Dickinson retiring after 19 years on the bench

By Blake Spurney

NEWTON – Chief Judge Joe Dickinson isn’t quite sure where he’s going when he steps down from the bench in September, he just knows he’s going to spend more time fishing, hiking and hanging out with the grandkids.

“As a practical matter, I think I’ve had enough – almost 40 years with people’s problems,” he said. “I think I’m ready to take a break.”

Dickinson didn’t plan on becoming a lawyer when he was in college. The Hoyt native started out as a psychologist at Menninger Children’s Hospital in Topeka because he wanted to help people. After three years, he decided that career wasn’t for him and he entered Washburn Law School. Looking back, he said it was kind of funny because he got out of the psychologist game because it lacked a set of definite rules.

“I thought law would be more structured,” he said. “It turns out there’s plenty of gray areas in the law.”

In 1982, Dickinson wound up in Newton working for Jack Jones, who was looking for an associate. He said started out handling mostly defense work for indigent clients and divorce cases, which he referred to as the “armpit of the law.” Divorce cases take a toll because of all the emotions involved with the clashing parties.

“Rational people become irrational,” he said. “They say that criminals are bad people trying to act good and divorces involve good people acting bad.”

Dickinson said one client he had was fighting with a future ex over a paint-by-numbers painting of a horse. Another couple fought over a chainsaw.

“I think it’s just something that they’ll pick to fight about because of hard feelings,” he said.

Dickinson said he started thinking about sitting on the bench when Ted Ice retired 19 years ago. He said he liked being a zealous advocate for his clients and thought it would be tougher to rule on a case than argue it.

“In some ways, it’s easier,” he said. “The good thing is, once I decide a case, for all intents, it’s over.”

Dickinson said he hadn’t kept track of how many times he had been overturned by an appellate court, but the odds are in a judge’s favor. He said a judge typically had to abuse his or her discretion to get reverse. He said it was comforting to know if he made a mistake, someone else was there to fix it.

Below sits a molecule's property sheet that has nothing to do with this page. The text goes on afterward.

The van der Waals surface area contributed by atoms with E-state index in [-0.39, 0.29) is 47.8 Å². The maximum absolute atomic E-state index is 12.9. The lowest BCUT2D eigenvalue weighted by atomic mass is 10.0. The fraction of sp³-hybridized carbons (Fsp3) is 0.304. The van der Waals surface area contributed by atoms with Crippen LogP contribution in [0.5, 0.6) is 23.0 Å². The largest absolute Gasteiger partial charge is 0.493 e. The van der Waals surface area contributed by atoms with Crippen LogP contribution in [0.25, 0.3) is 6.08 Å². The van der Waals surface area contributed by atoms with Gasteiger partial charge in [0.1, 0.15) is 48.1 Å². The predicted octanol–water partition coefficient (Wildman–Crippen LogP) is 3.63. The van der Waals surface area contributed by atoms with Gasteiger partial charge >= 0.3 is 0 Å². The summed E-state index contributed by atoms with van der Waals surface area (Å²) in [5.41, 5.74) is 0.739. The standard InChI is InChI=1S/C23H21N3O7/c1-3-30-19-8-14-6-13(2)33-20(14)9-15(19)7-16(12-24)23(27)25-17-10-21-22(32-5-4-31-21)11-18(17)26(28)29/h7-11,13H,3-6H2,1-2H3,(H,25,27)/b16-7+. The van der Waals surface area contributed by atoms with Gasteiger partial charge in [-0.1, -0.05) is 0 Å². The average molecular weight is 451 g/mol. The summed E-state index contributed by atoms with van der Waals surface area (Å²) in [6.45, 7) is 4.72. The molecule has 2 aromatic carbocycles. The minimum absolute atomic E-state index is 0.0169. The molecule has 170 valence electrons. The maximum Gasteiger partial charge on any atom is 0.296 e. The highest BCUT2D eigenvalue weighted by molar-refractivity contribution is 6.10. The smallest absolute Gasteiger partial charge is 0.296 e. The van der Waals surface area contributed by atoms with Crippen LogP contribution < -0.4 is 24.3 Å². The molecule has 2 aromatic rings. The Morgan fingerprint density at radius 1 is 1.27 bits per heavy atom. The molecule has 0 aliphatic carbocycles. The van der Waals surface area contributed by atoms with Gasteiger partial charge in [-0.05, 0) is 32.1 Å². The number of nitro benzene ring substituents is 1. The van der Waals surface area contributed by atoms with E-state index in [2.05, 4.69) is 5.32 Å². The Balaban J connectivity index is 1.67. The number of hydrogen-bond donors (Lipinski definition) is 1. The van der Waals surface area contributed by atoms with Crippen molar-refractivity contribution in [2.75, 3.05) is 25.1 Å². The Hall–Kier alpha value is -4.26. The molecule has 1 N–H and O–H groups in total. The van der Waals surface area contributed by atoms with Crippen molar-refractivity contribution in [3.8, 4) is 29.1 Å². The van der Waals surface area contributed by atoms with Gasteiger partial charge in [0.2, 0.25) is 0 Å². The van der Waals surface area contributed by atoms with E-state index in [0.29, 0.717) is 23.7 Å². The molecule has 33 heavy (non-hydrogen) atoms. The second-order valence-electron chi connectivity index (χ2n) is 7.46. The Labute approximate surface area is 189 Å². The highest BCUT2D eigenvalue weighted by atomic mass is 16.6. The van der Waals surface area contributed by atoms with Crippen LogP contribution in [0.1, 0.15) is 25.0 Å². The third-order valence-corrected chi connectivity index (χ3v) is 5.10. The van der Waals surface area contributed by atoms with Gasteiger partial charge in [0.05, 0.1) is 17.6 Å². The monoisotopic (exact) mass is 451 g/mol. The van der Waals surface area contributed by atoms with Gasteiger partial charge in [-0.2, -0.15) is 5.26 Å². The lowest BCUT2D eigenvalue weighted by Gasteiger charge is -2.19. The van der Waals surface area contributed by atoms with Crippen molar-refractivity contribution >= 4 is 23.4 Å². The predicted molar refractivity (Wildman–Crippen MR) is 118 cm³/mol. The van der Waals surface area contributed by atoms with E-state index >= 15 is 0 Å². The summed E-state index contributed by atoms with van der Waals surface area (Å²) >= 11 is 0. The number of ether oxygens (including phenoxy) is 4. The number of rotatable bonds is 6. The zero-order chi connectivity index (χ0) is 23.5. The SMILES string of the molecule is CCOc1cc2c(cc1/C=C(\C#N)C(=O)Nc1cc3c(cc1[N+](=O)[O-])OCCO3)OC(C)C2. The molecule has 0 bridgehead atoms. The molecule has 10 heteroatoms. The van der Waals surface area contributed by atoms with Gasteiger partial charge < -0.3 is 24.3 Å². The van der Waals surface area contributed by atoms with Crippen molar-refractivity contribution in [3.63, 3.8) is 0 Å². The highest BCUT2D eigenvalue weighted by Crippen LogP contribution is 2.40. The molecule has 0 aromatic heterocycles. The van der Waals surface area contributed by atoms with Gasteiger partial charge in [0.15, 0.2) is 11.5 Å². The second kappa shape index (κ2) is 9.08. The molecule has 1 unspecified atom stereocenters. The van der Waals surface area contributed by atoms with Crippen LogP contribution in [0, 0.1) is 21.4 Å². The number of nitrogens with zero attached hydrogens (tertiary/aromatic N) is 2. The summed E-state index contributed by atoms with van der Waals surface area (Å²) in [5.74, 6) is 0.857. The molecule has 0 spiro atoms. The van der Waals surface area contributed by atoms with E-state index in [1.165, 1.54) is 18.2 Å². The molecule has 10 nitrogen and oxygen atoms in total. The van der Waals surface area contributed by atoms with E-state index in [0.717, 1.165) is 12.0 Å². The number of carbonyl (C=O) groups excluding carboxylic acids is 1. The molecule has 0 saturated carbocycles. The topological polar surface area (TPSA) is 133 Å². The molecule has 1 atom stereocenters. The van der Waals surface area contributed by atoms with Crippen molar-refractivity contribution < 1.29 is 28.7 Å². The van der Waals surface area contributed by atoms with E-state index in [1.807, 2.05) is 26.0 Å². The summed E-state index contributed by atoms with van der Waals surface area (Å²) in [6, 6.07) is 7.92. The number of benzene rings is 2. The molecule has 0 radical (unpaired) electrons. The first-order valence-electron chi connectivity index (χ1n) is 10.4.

“I don’t mind. We’re just there to get the right answer.”

Dickinson said one of the strangest cases he heard involved a question of international law, specifically whether a case should be heard in Harvey County or in Saudi Arabia. A prince who owned a Boeing 777 was thought to be dead. A flight engineer who worked for the prince was living in Newton had filed a claim for back wages. Another factor that complicated the case was that a bank in Utah held a claim on the jet. A question being argued was whether the bank should be responsible for the contract the engineer worked under. Dickinson ruled that the case should be heard here. It was eventually settled.

“That was odd,” he said. “That was crazy and unexpected.”

Another memorable case for Dickinson involved James and Paige Nachtigal, who were convicted in 2018 on charges of child abuse against children they had adopted. He said the case aroused a lot of publicity and feelings. He sentenced the couple to 30 months in prison. He acknowledged that some people thought the couple should have gotten longer sentences, but he said the couple had good intentions when the children were adopted.

“It turned into a sad situation for all concerned,” he said.

On the other end of the spectrum, he said he enjoyed handling adoptions and weddings.

“Everybody’s happy,” he said. “The family’s happy. The kids are happy. Weddings are fun. I’ve probably done 300-400 weddings.”

Dickinson said Ice, Carl B. Anderson and Richard Walker all served as mentors for his career as a jurist. He described his style as trying to stay out of the way of the lawyers and to let them try their cases.

“I also am careful to be courteous and respectful of people,” he said. “It’s difficult to discern the right legal answer, but you can always be respectful and polite to people. And it helps in a difficult process. You can’t let your emotions get away from you. There’s things that make you angry or upset, but you really have to control your emotions.”

Others had nothing but positives to say about Dickinson’s courtroom presence.

Judge Marilyn Wilder, who will be replacing Dickinson as chief judge, struggled for the right words to describe her colleague.

“I think he makes everyone in his courtroom feel valued and important, lawyers and litigants alike,” she said.

Kevin Loeffler said Dickinson explained things to jurors or defendants if they didn’t understand an issue. He said he was a calming presence to jurors and calmed their nerves before a trial.

“That’s probably one of the best things about Judge Dickinson was his demeanor in court,” said Kevin Loeffler.

County Attorney Jason Lane said Dickinson had been inviting and friendly since he started working in Harvey County.

“It’s nice to be able to be in court where the judge treats everyone with kindness and respect,” he said. “It’s a good place to practice law.”

Dickinson said he and his wife, Sheryle, might end up in western North Carolina. His daughter, Sarah, is moving close by to Greenville, S.C. They’re also considering the Black Hills. Wherever they go, he’s looking for steams with plentiful trout and somewhere they can use their kayaks.

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